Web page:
New York State Senate Majority Leader Andrea Stewart-Cousins, a Democrat, is calling on Governor Andrew Cuomo to resign as the third-term governor faces dual scandals over both his alleged inappropriate behavior with women, as well as the coverup of his mishandling of nursing homes during the coronavirus pandemic.
“New York is still in the midst of this pandemic and is still facing the societal, health and economic impacts of it. We need to govern without daily distraction. For the good of the state Governor Cuomo must resign,” Stewart-Cousins said in a statement on Sunday, shortly after Cuomo said on a press call with reporters that there is “no way” he resigns.
“We have more allegations about sexual harassment, a toxic work environment, the loss of credibility surrounding the Covid nursing home data and questions surrounding the construction of a major infrastructure project,” she added.
New York State Assembly Speaker Carl Heastie, who is also a Democrat, said in a tweet Sunday that he shares Stewart-Cousins’ concerns regarding Cuomo’s ability to effectively lead the state.
“The allegations pertaining to the Governor that have been reported in recent weeks have been deeply disturbing, and have no place whatsoever in government, the workplace or anywhere,” Heastie said.
“We have many challenges to address, and I think it is time for the Governor to seriously consider whether he can effectively meet the needs of the people of New York,” he added.
However, Cuomo on Sunday rejected the idea of tendering his resignation, calling demands by politicians that he step down “anti-Democratic” and defiantly telling members of the press that “there is no way I resign.”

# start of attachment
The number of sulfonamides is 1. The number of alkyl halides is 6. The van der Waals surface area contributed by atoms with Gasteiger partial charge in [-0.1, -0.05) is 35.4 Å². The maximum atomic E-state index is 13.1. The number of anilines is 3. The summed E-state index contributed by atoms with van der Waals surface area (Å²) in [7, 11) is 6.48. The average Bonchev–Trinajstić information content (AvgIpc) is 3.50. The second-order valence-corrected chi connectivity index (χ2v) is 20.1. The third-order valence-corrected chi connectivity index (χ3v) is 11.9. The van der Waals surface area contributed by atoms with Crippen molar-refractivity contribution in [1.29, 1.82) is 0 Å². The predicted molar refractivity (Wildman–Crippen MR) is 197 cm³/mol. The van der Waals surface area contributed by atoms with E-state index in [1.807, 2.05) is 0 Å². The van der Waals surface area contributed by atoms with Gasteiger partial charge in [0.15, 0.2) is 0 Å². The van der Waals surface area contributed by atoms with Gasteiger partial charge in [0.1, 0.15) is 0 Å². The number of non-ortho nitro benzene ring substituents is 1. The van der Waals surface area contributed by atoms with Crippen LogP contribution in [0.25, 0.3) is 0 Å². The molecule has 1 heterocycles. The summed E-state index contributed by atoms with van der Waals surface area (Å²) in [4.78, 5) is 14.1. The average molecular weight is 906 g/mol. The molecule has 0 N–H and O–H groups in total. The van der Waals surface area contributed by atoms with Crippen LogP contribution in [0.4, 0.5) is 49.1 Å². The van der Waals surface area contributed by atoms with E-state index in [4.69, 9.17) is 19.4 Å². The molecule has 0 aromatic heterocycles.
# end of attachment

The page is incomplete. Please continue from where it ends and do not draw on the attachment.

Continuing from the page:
“There are some legislators who suggest that I resign because of accusations that made — are made against me. I was elected by the people of the state. I wasn’t elected by politicians. I’m not going to resign because of allegations,” Cuomo said.
He argued that no judgment should be made until State Attorney General Letitia James finishes her investigation into the allegations.
Two additional women accused Cuomo of sexual harassment on Saturday, bringing the total number of accusers to five.
Former press aide Karen Hinton told the Washington Post that Cuomo, then head of the U.S. Department of Housing and Urban Development, forced her into a “very long, too long, too tight, too intimate” embrace in a dimly lit Los Angeles hotel room in December 2000.
Meanwhile, Ana Liss, a policy and operations aide who worked for Cuomo from 2013 to 2015, told the Wall Street Journal the governor acted inappropriately with her as well, calling her “sweetheart” and asking if she had a boyfriend.
She detailed a May 2014 encounter with the governor in Albany’s executive mansion where she said the governor called her sweetheart, hugged her, kissed both of her cheeks, put his arm around her lower back and grabbed her waist as they turned to have their photo taken by a photographer.
Cuomo has denied both allegations.
The new allegations come days after reports broke that Cuomo’s top aides rewrote a July report by state health officials to conceal the number of nursing home residents who died from coronavirus in the state.
The aides worked to hide the fact that more than 9,000 nursing home residents had died from the virus in the state at the time, according to reports from the New York Times and the Wall Street Journal.